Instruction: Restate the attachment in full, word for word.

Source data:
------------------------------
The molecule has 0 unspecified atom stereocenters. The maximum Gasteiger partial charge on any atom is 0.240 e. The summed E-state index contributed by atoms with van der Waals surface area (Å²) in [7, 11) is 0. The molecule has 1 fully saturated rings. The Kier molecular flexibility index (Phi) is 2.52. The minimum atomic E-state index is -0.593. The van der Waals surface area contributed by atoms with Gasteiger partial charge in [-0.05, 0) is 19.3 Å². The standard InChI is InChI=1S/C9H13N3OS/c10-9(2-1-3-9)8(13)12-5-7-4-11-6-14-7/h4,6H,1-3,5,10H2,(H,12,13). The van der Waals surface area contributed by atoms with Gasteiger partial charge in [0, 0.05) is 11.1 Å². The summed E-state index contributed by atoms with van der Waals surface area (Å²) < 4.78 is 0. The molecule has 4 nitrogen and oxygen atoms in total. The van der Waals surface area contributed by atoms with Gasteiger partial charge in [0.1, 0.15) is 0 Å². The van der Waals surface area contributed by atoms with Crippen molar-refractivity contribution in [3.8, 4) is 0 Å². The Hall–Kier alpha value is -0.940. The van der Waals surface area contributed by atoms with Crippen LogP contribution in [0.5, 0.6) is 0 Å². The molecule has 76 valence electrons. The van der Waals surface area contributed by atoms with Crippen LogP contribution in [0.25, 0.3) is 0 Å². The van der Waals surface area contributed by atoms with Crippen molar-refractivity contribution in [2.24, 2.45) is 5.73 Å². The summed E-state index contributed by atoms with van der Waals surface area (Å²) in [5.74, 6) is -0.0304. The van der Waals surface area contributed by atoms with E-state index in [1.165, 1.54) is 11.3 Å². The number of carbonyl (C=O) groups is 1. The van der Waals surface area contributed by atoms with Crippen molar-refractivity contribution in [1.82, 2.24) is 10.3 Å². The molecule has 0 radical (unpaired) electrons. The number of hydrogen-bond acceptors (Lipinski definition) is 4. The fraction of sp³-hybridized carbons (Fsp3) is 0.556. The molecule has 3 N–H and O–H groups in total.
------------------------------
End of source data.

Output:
The molecule has 0 unspecified atom stereocenters. The maximum Gasteiger partial charge on any atom is 0.240 e. The summed E-state index contributed by atoms with van der Waals surface area (Å²) in [7, 11) is 0. The molecule has 1 fully saturated rings. The Kier molecular flexibility index (Phi) is 2.52. The minimum atomic E-state index is -0.593. The van der Waals surface area contributed by atoms with Gasteiger partial charge in [-0.05, 0) is 19.3 Å². The standard InChI is InChI=1S/C9H13N3OS/c10-9(2-1-3-9)8(13)12-5-7-4-11-6-14-7/h4,6H,1-3,5,10H2,(H,12,13). The van der Waals surface area contributed by atoms with Gasteiger partial charge in [0, 0.05) is 11.1 Å². The summed E-state index contributed by atoms with van der Waals surface area (Å²) < 4.78 is 0. The molecule has 4 nitrogen and oxygen atoms in total. The van der Waals surface area contributed by atoms with Gasteiger partial charge in [0.1, 0.15) is 0 Å². The van der Waals surface area contributed by atoms with Crippen molar-refractivity contribution in [3.8, 4) is 0 Å². The Hall–Kier alpha value is -0.940. The van der Waals surface area contributed by atoms with Crippen LogP contribution in [0.5, 0.6) is 0 Å². The molecule has 76 valence electrons. The van der Waals surface area contributed by atoms with Crippen LogP contribution in [0.25, 0.3) is 0 Å². The van der Waals surface area contributed by atoms with Crippen molar-refractivity contribution in [2.24, 2.45) is 5.73 Å². The summed E-state index contributed by atoms with van der Waals surface area (Å²) in [5.74, 6) is -0.0304. The van der Waals surface area contributed by atoms with E-state index in [1.165, 1.54) is 11.3 Å². The number of carbonyl (C=O) groups is 1. The van der Waals surface area contributed by atoms with Crippen molar-refractivity contribution in [1.82, 2.24) is 10.3 Å². The molecule has 0 radical (unpaired) electrons. The number of hydrogen-bond acceptors (Lipinski definition) is 4. The fraction of sp³-hybridized carbons (Fsp3) is 0.556. The molecule has 3 N–H and O–H groups in total.